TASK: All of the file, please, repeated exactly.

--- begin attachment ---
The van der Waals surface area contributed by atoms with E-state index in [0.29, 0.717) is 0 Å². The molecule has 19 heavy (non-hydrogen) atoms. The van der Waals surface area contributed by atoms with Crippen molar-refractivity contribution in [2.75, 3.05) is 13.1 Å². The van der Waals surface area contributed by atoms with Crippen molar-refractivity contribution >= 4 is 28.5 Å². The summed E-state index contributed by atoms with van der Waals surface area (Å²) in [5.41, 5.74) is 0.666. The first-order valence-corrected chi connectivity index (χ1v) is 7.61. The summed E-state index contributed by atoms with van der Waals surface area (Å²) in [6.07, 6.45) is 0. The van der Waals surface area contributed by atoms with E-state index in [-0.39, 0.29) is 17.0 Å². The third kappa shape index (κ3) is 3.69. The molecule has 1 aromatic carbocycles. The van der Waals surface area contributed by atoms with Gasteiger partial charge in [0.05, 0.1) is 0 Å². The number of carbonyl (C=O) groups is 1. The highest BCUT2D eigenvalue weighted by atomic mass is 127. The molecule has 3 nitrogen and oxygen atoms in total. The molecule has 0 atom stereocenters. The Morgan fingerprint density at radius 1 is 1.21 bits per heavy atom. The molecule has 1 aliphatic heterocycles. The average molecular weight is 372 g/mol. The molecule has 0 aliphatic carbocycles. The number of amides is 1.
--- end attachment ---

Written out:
The van der Waals surface area contributed by atoms with E-state index in [0.29, 0.717) is 0 Å². The molecule has 19 heavy (non-hydrogen) atoms. The van der Waals surface area contributed by atoms with Crippen molar-refractivity contribution in [2.75, 3.05) is 13.1 Å². The van der Waals surface area contributed by atoms with Crippen molar-refractivity contribution >= 4 is 28.5 Å². The summed E-state index contributed by atoms with van der Waals surface area (Å²) in [5.41, 5.74) is 0.666. The first-order valence-corrected chi connectivity index (χ1v) is 7.61. The summed E-state index contributed by atoms with van der Waals surface area (Å²) in [6.07, 6.45) is 0. The van der Waals surface area contributed by atoms with E-state index in [-0.39, 0.29) is 17.0 Å². The third kappa shape index (κ3) is 3.69. The molecule has 1 aromatic carbocycles. The van der Waals surface area contributed by atoms with Gasteiger partial charge in [0.05, 0.1) is 0 Å². The number of carbonyl (C=O) groups is 1. The highest BCUT2D eigenvalue weighted by atomic mass is 127. The molecule has 3 nitrogen and oxygen atoms in total. The molecule has 0 atom stereocenters. The Morgan fingerprint density at radius 1 is 1.21 bits per heavy atom. The molecule has 1 aliphatic heterocycles. The average molecular weight is 372 g/mol. The molecule has 0 aliphatic carbocycles. The number of amides is 1.